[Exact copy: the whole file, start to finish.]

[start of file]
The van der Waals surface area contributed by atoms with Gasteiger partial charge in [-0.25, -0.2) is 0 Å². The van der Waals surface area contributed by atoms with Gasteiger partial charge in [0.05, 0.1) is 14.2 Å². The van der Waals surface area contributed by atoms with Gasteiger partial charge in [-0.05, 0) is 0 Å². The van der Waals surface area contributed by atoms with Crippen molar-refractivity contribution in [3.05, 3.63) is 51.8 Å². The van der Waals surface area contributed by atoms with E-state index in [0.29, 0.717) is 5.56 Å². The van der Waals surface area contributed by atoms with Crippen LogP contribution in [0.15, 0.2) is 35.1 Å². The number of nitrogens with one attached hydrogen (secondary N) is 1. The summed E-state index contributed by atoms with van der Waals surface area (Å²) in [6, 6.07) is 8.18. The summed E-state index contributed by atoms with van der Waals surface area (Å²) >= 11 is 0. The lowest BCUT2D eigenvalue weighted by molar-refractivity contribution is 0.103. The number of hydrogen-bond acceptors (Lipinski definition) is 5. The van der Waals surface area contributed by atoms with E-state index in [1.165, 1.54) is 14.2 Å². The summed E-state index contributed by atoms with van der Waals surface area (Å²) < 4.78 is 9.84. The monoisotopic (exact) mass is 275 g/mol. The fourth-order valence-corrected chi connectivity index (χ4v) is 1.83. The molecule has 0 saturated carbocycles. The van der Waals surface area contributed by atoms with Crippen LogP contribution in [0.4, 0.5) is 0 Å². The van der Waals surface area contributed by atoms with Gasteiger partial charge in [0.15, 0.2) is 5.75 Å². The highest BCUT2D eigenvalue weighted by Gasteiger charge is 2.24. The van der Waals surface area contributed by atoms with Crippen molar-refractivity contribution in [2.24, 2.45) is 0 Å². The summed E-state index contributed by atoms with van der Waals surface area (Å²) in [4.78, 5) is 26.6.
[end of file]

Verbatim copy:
The van der Waals surface area contributed by atoms with Gasteiger partial charge in [-0.25, -0.2) is 0 Å². The van der Waals surface area contributed by atoms with Gasteiger partial charge in [0.05, 0.1) is 14.2 Å². The van der Waals surface area contributed by atoms with Gasteiger partial charge in [-0.05, 0) is 0 Å². The van der Waals surface area contributed by atoms with Crippen molar-refractivity contribution in [3.05, 3.63) is 51.8 Å². The van der Waals surface area contributed by atoms with E-state index in [0.29, 0.717) is 5.56 Å². The van der Waals surface area contributed by atoms with Crippen LogP contribution in [0.15, 0.2) is 35.1 Å². The number of nitrogens with one attached hydrogen (secondary N) is 1. The summed E-state index contributed by atoms with van der Waals surface area (Å²) in [6, 6.07) is 8.18. The summed E-state index contributed by atoms with van der Waals surface area (Å²) >= 11 is 0. The lowest BCUT2D eigenvalue weighted by molar-refractivity contribution is 0.103. The number of hydrogen-bond acceptors (Lipinski definition) is 5. The van der Waals surface area contributed by atoms with E-state index in [1.165, 1.54) is 14.2 Å². The summed E-state index contributed by atoms with van der Waals surface area (Å²) < 4.78 is 9.84. The monoisotopic (exact) mass is 275 g/mol. The fourth-order valence-corrected chi connectivity index (χ4v) is 1.83. The molecule has 0 saturated carbocycles. The van der Waals surface area contributed by atoms with Crippen LogP contribution in [0.4, 0.5) is 0 Å². The van der Waals surface area contributed by atoms with Gasteiger partial charge in [0.15, 0.2) is 5.75 Å². The highest BCUT2D eigenvalue weighted by Gasteiger charge is 2.24. The van der Waals surface area contributed by atoms with Crippen molar-refractivity contribution in [2.24, 2.45) is 0 Å². The summed E-state index contributed by atoms with van der Waals surface area (Å²) in [4.78, 5) is 26.6.